I've tried all my filters, an OIII giving sharp definition in my humble opinion, very similar to the solar continuum filter.

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1 hour ago, reezeh said:

I've tried all my filters, an OIII giving sharp definition in my humble opinion, very similar to the solar continuum filter.

I’ve used an OIII filter before and agree that they do work pretty well. It’s effectively doing a similar thing, reducing down to a very narrow band pass which tightens up the image and helps the detail.

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That looks like my setup, white light and ha at the same time.

20210918_170327.thumb.jpg.7d6748faa439eb1c99d302386c8cafb7.jpg really like to map ha features to white. The Herschel prism is a Russian one. Can’t remember the name of but works very well. 

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54 minutes ago, skybadger said:

That looks like my setup, white light and ha at the same time.

20210918_170327.thumb.jpg.7d6748faa439eb1c99d302386c8cafb7.jpg really like to map ha features to white. The Herschel prism is a Russian one. Can’t remember the name of but works very well. 

Yep, it’s one of my favourite things to do. Nice setup, what’s the white light scope, I don’t recognise it?

I do like to compare features, but the orientation is different between white light and PST so it gets confusing! One day I would like to change my PST mod to a Stage Two (getting rid of the black box), then the orientation should be the same I think.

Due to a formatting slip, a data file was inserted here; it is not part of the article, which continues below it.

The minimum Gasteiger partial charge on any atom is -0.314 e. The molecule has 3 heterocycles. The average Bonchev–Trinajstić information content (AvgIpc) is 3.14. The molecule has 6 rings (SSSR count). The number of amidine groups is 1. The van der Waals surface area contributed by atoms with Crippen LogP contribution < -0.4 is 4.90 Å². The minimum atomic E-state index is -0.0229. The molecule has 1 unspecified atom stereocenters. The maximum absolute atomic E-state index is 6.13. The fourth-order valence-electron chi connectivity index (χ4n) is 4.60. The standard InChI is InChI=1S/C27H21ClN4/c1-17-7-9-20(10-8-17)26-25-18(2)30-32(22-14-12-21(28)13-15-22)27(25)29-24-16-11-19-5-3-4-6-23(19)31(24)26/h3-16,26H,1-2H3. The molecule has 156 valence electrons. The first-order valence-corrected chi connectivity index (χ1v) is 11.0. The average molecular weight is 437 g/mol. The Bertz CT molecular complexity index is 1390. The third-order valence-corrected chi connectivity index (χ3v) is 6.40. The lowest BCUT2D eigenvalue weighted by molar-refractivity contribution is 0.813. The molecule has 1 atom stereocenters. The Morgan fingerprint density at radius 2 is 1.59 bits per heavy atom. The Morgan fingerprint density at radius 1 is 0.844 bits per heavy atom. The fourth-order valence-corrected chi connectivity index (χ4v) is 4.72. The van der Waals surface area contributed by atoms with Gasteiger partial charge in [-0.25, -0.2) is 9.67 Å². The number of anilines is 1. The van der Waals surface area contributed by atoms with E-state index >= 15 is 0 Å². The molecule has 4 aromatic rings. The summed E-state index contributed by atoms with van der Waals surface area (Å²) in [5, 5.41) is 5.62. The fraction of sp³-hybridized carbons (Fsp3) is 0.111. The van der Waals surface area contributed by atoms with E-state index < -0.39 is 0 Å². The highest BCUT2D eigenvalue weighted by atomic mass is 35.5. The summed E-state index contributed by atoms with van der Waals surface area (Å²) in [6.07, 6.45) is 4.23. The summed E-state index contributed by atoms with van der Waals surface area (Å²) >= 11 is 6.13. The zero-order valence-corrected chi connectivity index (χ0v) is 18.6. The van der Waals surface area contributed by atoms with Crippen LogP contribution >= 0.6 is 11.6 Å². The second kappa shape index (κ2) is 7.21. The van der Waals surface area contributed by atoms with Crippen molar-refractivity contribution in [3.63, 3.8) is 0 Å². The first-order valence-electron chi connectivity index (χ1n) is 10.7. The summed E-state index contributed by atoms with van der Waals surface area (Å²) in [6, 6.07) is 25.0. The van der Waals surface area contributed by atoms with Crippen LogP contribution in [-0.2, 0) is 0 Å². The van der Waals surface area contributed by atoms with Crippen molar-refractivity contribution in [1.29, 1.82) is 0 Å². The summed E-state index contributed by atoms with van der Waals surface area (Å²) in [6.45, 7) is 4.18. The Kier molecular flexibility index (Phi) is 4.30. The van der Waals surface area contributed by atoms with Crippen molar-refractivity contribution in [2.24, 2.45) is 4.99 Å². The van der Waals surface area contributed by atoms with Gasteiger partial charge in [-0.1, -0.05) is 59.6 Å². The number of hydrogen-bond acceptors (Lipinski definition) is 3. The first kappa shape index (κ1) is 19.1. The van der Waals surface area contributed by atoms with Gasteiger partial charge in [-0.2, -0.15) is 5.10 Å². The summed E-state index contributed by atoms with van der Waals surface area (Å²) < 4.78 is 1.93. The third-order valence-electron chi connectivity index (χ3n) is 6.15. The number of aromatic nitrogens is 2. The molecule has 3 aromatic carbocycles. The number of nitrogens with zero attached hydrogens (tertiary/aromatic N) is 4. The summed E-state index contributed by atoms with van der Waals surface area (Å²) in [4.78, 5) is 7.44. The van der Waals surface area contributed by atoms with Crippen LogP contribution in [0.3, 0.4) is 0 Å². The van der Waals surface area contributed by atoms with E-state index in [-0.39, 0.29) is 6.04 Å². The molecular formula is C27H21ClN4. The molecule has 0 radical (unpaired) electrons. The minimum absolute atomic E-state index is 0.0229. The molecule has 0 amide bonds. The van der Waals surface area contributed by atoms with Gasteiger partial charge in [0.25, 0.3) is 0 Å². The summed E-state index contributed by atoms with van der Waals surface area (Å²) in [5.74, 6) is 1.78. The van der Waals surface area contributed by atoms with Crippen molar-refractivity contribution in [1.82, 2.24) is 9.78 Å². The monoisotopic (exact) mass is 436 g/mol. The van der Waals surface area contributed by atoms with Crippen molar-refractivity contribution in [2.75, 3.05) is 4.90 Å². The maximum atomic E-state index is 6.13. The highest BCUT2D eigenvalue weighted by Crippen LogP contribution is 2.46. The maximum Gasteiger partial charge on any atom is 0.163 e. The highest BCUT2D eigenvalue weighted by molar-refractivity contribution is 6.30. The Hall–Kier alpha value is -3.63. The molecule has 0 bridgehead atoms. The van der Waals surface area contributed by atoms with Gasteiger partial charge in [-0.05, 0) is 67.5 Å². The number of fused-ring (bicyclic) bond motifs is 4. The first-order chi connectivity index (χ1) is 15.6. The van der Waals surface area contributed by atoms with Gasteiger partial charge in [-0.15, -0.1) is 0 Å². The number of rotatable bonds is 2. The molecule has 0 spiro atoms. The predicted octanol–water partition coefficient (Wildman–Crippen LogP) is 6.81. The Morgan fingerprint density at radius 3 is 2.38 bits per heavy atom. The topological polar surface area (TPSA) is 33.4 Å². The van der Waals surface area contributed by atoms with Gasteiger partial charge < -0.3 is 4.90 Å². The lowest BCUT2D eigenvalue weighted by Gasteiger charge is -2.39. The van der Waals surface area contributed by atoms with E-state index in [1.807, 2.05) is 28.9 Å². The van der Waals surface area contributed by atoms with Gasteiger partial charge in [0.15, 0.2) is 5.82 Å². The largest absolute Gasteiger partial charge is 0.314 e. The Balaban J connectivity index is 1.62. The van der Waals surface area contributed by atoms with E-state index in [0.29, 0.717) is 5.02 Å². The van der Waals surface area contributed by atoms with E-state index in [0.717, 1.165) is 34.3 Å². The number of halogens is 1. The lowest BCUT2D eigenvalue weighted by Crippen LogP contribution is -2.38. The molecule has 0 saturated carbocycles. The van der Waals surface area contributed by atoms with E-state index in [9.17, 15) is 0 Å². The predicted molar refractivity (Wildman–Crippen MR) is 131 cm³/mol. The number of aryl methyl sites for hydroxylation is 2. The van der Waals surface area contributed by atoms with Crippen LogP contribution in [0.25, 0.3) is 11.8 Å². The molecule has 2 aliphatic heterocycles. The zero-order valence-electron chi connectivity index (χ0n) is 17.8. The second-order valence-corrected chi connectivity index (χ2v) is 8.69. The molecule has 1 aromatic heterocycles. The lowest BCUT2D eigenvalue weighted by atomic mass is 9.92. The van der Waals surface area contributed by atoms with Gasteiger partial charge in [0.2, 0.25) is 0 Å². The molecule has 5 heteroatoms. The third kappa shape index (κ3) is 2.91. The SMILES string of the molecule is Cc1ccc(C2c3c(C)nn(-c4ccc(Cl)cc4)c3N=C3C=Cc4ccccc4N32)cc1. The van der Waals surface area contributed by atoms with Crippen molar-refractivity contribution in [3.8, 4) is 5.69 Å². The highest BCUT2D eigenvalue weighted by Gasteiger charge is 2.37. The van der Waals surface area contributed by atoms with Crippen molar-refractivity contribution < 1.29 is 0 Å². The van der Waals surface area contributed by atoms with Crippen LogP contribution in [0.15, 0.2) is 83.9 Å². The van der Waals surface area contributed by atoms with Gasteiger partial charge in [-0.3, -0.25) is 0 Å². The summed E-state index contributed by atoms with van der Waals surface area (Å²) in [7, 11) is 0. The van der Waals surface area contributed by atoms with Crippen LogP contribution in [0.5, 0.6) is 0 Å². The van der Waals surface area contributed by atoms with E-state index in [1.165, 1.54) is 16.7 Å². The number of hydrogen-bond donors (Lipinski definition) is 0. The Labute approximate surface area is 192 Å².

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Just now, skybadger said:

It's a 6* cassegrain. Unknown make.

Makes the solar image nice and bright and big with no transmissive optics 

Thanks! The secondary obviously copes with the heat ok??

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I really love white light solar observations too. Nothing wrong with that. Granulation is fantastic to observe as well as the changes in spot development over day's. Images taken with just an 80mm ed refractor and Lunt wedge with zwo ASI 178mm camera. What's not to like. 

20200706-092716UTellabryant-AR2835-WL-col.jpg

20200706-093139UT-UnnamedAR-WL-1-1 -col.jpg

20210630-100207UTellabryant-WL-AR-col.jpg

20210630-100207UTellabryant-WL-AR-1.jpg

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12 minutes ago, skybadger said:

Yeah no probs, compared to say a transmissive lump of glass ?

🤣🤣. Well, I always thought the problem was that the heat was more concentrated at that point so you risked the secondary overheating, coming unglued etc. clearly not a problem on your scope 👍

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On 26/02/2022 at 11:46, Sunshine said:

This is a great writeup for anyone thinking about a solar wedge, I will seriously consider a Baader wedge.

Buy one IMHO.

Used one for years and are considered the best out there. Your 100mm Triplet will give extremely good views. I've found that going up to 120mm makes observing much more seeing sensitive. My 90mm is much more flexible in regards to this. That being said, when conditions allow, the extra aperture really makes a difference.

You might be shocked at the views with your scope and a Baader Cool Wedge.